A simple but an important measure in the management of acute renal failure
Seyed Seifollah Beladi-Mousavi11, Mohammad Javad Alemzadeh-Ansari2*, Mohammad Faramarzi1 1. Chronic Renal Failure Research Center, Ahwaz Jundishapur University of Medical Sciences, Ahvaz, Iran. 2. Faculty of Medicine, Tehran University of Medical Sciences, Tehran, Iran
Mohammad Faramarzi, student of Medicine, Jundishapour University of Medical Sciences, Ahvaz, Iran. Telephone: +98(916) 612-3980 E-mail: firstname.lastname@example.org
Acute renal failure is a syndrome characterized by deterioration of renalfunction over a period of hours to days, resulting in the failureof the kidney to excrete nitrogenous waste products and to maintainfluid and electrolyte homeostasis (1). This disease has a high mortality, approximately 50% in developed countries. Causes of ARF are classified to three groups: pre-renal (results from decreased renal perfusion, which leads to a reduction in glomerular filtration rate), Intrinsic renal (caused by ischemic or nephrotoxic injury to the kidney), and post-renal (due to obstruction of the urinary collection system by either intrinsic or extrinsic masses) (2, 3).
In approach to a patient with ARF, urinary tract obstruction must be reminded, although 5% of all causes of ARF are urinary tract obstruction. Early diagnosing and resolving obstruction can cause to completely return of renal function. But if neglected, it can cause to non-compensative complications.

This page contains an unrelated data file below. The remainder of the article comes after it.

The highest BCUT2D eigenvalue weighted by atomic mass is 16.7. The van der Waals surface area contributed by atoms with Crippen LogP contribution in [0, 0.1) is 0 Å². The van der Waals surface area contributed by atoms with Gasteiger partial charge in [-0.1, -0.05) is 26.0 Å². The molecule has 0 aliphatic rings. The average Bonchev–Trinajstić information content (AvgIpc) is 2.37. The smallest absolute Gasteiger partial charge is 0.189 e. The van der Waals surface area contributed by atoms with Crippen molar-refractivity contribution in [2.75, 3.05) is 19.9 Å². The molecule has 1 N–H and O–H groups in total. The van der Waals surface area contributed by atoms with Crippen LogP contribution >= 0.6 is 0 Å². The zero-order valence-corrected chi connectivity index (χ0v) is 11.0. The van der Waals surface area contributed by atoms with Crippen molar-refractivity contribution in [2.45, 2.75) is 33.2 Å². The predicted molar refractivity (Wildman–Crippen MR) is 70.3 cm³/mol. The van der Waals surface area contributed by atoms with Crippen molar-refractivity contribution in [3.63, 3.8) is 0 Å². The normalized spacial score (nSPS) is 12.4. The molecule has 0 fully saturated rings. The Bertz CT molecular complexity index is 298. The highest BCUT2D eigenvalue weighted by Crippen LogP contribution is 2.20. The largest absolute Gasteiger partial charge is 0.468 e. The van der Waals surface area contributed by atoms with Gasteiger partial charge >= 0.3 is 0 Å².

A 34 year-old woman, gravida 3, para 2 presented with a severe preeclampsia (blood pressure of 175/105 mmHg and proteinuria of 2.5 gr/day), at 31 weeks of gestation. She had a history of cesarean section. Ultrasonogram revealed placenta pervia. During recent cesarean section, severe bleeding occurred, because of penetration of placenta into the bladder. Hysterectomy and repair of bladder was done. In this surgery, 5 units pack cell and 4 units fresh frozen plasma were transfused.
After surgery, urinary output reduced and BUN and PCr reached to 40 mg/dl and 2 mg/dl respectively. Primary diagnosis was ATN. In next days, BUN and PCr more raised to 115 mg/dl and 10 mg/dl respectively. At this time, hemodialysis was started. Computed tomography and Serial ultrasonography of kidneys and urinary tract in 2, 4, 8, and 12 day after cesarean section revealed only mild hydronephrosis. Recoded urinary output was 300-350 ml/day. Therefore, it seen that ARF is due to ATN because of severe bleeding during cesarean section and hydronephrosis is secondary to recent pregnancy.
After 10 days, it revealed that urinary bag has not been empted in the end of each day by nurse. So that, during this period the patient has not been any urinary output. Then, the diagnosis was changed to urinary obstruction because of bilateral ureteral injury during hysterectomy. Cystoscopy preformed and revealed severe wall bladder edema. Therefore, Urologist could not insert double J catheter. Nephrostomy was done and approximately 2.5 liters urine was empted. In the next days, urinary output increased and BUN and PCr decreased. A week after nephrostomy, open surgery for repair of ureters was done and double J catheter was positioned in both ureters.
In approach to a patient with anuria after pelvic operations, urinary tract obstruction must be reminded. Early diagnosing and resolving obstruction can cause to completely return of renal function. But if neglected, it can cause to non-compensative complications